Terrorism, armed conflicts and European anti-establishment parties among top political risks this year - Marsh
Risk managers must be prepared for almost any type of political or economic threat in both developed and emerging markets. This is the stern warning in the Political Risk Map 2016 from broker Marsh, which found that multinationals’ exposure to global credit and political risks continues to grow.
The map highlighted some of the top political risks facing businesses this year, including terrorism, emerging economies like China, Brazil and Russia, and falling commodity prices.
Marsh also cited the 2016 US presidential election, as the election campaigns strongly focus on foreign relations and defence policy; and anti-establishment parties in many European countries, which are calling for tougher stances on immigration and defence amid the migrant crisis and following the Paris attacks.
More than 20 countries have ageing, longstanding leaders but no clear plan or framework for the transition of power, creating what the report calls “succession risks”.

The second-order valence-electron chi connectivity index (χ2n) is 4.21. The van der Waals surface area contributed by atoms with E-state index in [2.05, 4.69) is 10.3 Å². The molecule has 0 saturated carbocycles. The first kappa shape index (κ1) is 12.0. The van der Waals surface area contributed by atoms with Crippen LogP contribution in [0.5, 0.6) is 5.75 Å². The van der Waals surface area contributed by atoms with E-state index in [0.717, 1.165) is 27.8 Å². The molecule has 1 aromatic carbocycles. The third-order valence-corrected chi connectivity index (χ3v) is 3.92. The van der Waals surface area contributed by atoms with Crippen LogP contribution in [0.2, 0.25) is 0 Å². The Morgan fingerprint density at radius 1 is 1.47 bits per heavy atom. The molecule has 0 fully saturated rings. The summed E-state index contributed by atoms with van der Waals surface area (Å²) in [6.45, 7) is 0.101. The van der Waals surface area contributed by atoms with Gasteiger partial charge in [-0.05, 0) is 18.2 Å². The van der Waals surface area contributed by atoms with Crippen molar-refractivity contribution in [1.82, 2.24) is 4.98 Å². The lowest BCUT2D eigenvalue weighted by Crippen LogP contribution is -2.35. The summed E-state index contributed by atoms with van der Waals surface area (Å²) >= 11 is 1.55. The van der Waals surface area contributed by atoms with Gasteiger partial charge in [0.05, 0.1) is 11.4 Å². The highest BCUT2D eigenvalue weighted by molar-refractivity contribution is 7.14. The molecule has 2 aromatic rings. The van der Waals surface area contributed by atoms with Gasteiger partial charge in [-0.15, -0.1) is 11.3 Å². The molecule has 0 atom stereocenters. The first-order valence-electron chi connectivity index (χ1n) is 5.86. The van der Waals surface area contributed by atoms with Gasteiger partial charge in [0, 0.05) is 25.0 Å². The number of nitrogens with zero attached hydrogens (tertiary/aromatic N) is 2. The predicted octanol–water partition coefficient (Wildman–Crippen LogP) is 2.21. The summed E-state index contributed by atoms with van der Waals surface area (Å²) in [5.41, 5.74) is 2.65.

Many countries also face pressures to grant more power to their regions, such as the separatist conflict in Eastern Ukraine, the Houthi rebellion in Yemen, and the referendum on the independence of Catalonia in Spain.
The broker said it expected to see continuing tensions between the world’s ‘great powers’ – the USA, Russia and China – and between these countries and various regional powers. This year, tensions could continue to build between North Korea and South Korea, China and Japan, China and the USA, Russia and the NATO, and Russia and Turkey, it said.
Managing political risk
Multinationals can prepare for the increasingly risky geopolitical climate by managing their credit risk; building resilient supply chains; developing and testing crisis response plans; and protecting their assets via insurance.
“Despite the vast array of political risk issues facing foreign investors today, the market for political risk insurance – which can cover confiscation, expropriation, nationalisation, political violence, and other perils – has never been more robust and competitive,” Marsh said.